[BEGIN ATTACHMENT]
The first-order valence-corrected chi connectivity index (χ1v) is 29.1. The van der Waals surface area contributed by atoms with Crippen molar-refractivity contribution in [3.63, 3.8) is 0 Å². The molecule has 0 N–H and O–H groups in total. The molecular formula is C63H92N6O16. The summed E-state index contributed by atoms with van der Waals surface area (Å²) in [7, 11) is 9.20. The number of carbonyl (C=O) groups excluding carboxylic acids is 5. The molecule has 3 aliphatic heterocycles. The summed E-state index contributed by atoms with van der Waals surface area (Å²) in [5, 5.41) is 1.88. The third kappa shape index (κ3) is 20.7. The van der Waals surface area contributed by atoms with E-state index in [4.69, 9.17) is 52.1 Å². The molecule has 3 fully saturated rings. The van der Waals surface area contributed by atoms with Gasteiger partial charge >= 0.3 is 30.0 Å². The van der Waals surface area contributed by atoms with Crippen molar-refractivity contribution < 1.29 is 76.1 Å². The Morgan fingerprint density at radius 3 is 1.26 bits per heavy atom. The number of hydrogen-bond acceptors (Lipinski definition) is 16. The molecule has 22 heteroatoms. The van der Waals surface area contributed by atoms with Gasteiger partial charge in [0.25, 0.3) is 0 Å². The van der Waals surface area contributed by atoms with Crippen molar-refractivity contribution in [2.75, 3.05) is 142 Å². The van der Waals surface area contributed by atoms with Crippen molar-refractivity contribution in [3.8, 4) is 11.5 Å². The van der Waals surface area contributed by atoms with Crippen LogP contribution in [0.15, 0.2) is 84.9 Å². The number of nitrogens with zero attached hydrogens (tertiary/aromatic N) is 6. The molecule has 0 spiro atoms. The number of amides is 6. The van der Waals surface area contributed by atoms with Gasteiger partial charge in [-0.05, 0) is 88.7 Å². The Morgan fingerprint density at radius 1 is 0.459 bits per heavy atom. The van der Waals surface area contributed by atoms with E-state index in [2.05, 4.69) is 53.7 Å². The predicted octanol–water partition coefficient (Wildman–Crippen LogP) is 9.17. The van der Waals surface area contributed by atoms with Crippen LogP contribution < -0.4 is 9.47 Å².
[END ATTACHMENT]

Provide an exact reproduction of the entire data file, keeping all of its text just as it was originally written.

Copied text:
The first-order valence-corrected chi connectivity index (χ1v) is 29.1. The van der Waals surface area contributed by atoms with Crippen molar-refractivity contribution in [3.63, 3.8) is 0 Å². The molecule has 0 N–H and O–H groups in total. The molecular formula is C63H92N6O16. The summed E-state index contributed by atoms with van der Waals surface area (Å²) in [7, 11) is 9.20. The number of carbonyl (C=O) groups excluding carboxylic acids is 5. The molecule has 3 aliphatic heterocycles. The summed E-state index contributed by atoms with van der Waals surface area (Å²) in [5, 5.41) is 1.88. The third kappa shape index (κ3) is 20.7. The van der Waals surface area contributed by atoms with E-state index in [4.69, 9.17) is 52.1 Å². The molecule has 3 fully saturated rings. The van der Waals surface area contributed by atoms with Gasteiger partial charge >= 0.3 is 30.0 Å². The van der Waals surface area contributed by atoms with Crippen molar-refractivity contribution < 1.29 is 76.1 Å². The Morgan fingerprint density at radius 3 is 1.26 bits per heavy atom. The number of hydrogen-bond acceptors (Lipinski definition) is 16. The molecule has 22 heteroatoms. The van der Waals surface area contributed by atoms with Gasteiger partial charge in [0.25, 0.3) is 0 Å². The van der Waals surface area contributed by atoms with Crippen molar-refractivity contribution in [2.75, 3.05) is 142 Å². The van der Waals surface area contributed by atoms with Crippen molar-refractivity contribution in [3.8, 4) is 11.5 Å². The van der Waals surface area contributed by atoms with Crippen LogP contribution in [0.15, 0.2) is 84.9 Å². The number of nitrogens with zero attached hydrogens (tertiary/aromatic N) is 6. The molecule has 0 spiro atoms. The number of amides is 6. The van der Waals surface area contributed by atoms with Gasteiger partial charge in [-0.05, 0) is 88.7 Å². The Morgan fingerprint density at radius 1 is 0.459 bits per heavy atom. The van der Waals surface area contributed by atoms with E-state index in [2.05, 4.69) is 53.7 Å². The predicted octanol–water partition coefficient (Wildman–Crippen LogP) is 9.17. The van der Waals surface area contributed by atoms with Crippen LogP contribution < -0.4 is 9.47 Å².